P3.55 Friday, Jan. 6 Response to adult conspecific odor is modulated by salinity in metamorphosing megalopae of the fiddler crab Uca minax KAINI, P*; SHRESTHA, S; ROBERTS, B; ZHU, N; BRODIE, R; Mount Holyoke College; Mount Holyoke College; Mount Holyoke College; Mount Holyoke College; Mount Holyoke College email@example.com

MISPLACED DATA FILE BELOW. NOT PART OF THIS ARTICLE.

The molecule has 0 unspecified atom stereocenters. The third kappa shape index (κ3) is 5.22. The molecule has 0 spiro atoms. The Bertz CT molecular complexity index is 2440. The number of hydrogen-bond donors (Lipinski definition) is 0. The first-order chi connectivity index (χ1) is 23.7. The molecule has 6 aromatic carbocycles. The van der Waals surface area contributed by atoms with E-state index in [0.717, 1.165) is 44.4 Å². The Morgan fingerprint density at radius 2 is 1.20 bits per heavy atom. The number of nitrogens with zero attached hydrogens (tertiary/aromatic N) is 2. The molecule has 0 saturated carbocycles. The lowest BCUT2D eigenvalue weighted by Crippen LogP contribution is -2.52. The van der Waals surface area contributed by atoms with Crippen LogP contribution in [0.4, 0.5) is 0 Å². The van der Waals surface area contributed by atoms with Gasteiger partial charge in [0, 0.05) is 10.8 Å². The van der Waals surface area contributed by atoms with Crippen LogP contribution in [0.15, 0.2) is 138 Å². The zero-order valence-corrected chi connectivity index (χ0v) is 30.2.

The complex lifecycle of decapod crustaceans involves a free swimming larval stage and a benthic adult stage. Larvae of the fiddler crab Uca minax are spawned in freshwater and low salinity adult habitats along tidal rivers, then travel downstream to the coast where they complete larval development in the marine plankton. After metamorphosing to the megalopal stage, they return to inland tidal creeks where they metamorphose again into juvenile crabs and remain as adults. Previous studies have demonstrated that adult conspecific odor is a potent metamorphic cue for megalopae. However, in natural environments, adult odors could be advected downstream during ebb tides into high salinity areas. Because a response to odor alone could lead megalopae to settle and metamorphose in inappropriate areas, we hypothesized that megalopae would not respond to conspecific odor unless they were in a low salinity environment. In a laboratory experiment, we found that megalopae delayed metamorphosis in low salinity (5), high salinity (25) and high salinity plus odor cue treatments. Megalopae metamorphosed about a week sooner in the treatment that included an adult conspecific odor cue in a low salinity environment. Hence, salinity modulates the response to the adult odor metamorphic cue in this species.